Art in the Parking Lot: Youth Supporting Youth in the Arts
by Rihkee Strapp, Sault Youth Association for local2 sault ste. marie
August 18th, 2011 at 10:57am | Last Updated at 10:58am
Since I was very young my passion to work in the arts was clear, which can be a major initial roadblock for many youth and in this respect I was lucky. The next task was seeking a community of peers and mentors at a variety of career stages with whom I could get advice, gain important skills from, and in conversation share ideas and general enthusiasm for all that art has to offer society. This was not something I experienced in my educational institution, I found this community in the Arcadia Project, an artist run center that had existed in the downtown of Sault Ste. Marie. This is where I met Rebecca Stuebing, a hard-working social entrepreneur, who was working for the Arts Council of Sault Ste. Marie & District at the time as the events coordinator.
Following in her footsteps, I wanted to become more involved in the institutions that fund and support artists. This summer I have had the privilege of working for the Arts Council of Sault Ste. Marie & District organizing their two major arts festivals, Art in the Parking Lot Saturday August 20th and Art in the Park, Sunday August 21st. I caught up with Rebecca to gain insight from her experience.
“In 2007 I started working with the Arts Council of SSM and District to organize the annual Art in the Park festival – at this time I was still relatively new to the community but had experience with community organizing... I had started up the food bank at Algoma University along with some other initiatives... In approaching organizing in the arts community I came with this diversity as my background. I saw how the festival had been organized in the past, how it had achieved great success in bringing together a number of artists from across the district to display and sell their works. Of course I wanted to make the festival bigger and better, to engage more creative people, more kinds of creative work, more young people and community members in the process... This grew even further in 2009 when I organized the festival again, and created accessibility subsidies for youth and emerging artists to participate as featured artists. There were even more artists involved in that festival, including a lot of young people. I think there has been a shift in who participates in summer festivals in this area… a lot more young people are coming out and they are forming relationships with those who have been involved in the sector for a long time. There’s a lot of potential in that exchange.”
From this experience Rebecca was inspired to create Art in the Parking Lot, a festival specifically orientated towards youth and emerging artists. Rebecca discusses the process of building this new festival from the ground up.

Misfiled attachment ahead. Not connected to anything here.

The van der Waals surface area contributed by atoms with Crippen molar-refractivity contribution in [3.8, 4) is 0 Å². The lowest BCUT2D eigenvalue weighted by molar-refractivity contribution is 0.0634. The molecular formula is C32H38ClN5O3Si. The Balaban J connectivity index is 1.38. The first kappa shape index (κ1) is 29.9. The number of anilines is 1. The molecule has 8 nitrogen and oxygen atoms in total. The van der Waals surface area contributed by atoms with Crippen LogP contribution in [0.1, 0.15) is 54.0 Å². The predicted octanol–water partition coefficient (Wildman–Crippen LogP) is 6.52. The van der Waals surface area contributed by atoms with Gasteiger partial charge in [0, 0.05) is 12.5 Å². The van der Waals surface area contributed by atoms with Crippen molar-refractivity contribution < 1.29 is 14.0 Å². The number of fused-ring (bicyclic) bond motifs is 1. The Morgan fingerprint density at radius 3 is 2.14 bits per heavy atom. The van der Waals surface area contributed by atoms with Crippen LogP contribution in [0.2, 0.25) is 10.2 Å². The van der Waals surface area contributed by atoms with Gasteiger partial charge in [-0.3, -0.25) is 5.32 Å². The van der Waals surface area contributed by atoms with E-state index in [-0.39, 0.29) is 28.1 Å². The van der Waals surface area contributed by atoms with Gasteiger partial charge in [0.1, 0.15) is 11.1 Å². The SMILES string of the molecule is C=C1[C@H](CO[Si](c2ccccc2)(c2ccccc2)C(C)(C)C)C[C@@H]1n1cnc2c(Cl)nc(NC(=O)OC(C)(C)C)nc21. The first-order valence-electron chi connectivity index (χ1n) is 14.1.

“There was a need in this community for a space to engage people who might not find the daytime, family focused event – art on display, a couple of performances – so interesting… In 2009 I think we pushed this event to be something really amazing, working with the Arcadia Coffeehouse and a number of local artists who were interested in supporting the Art in the Parking Lot idea, they were interested in making it what it became. The event is just a venue, all we did was organize and the people came out and made it happen. It was incredible. There was diversity of ages, art forms, energy and overall it was very inclusive. We held a preview exhibition involving artists who served to push the boundaries of “what is art” and “who are artists” in this area – filmmakers, musicians, poets, dancers, gardeners… this brought more people into its process.”
With the closing of the Arcadia Project, and the Cornwall building which both housed several local artists, a new community of artists and artisans has congregated in the BushPlane Heritage Centre complex. This year Art in the Parking Lot will be held at this location, on Church Str. at the rear of Canadian Bushplane Heritage Centre. Several artists working out of this warehouse like complex will be opening their studio doors to the public allowing a glimpse of their work environments. The intent is not only to connect the community at large to the life and work of local artists but create access points for artists participating in the festival to make new connections with other artists working in their field.
Rebecca Stuebing was also one of the creators and organizers of the completely youth run, Awaken Arts Festival, which paid out generous artist fees to participating artists. Rebecca is currently involved with the Canadian Roots Exchange - two 3-week cultural exchanges that bring together diverse Native and non-Native youth (ages 19-35) to engage with each other and communities in Northern Ontario. Rebecca is finishing her Masters degree in Language, Culture and Teaching at York. This past May and June Rebecca was involved with the Mother Earth Water Walk – walked from just outside of Sudbury to Bad River, Wisconsin (www.motherearthwaterwalk.com)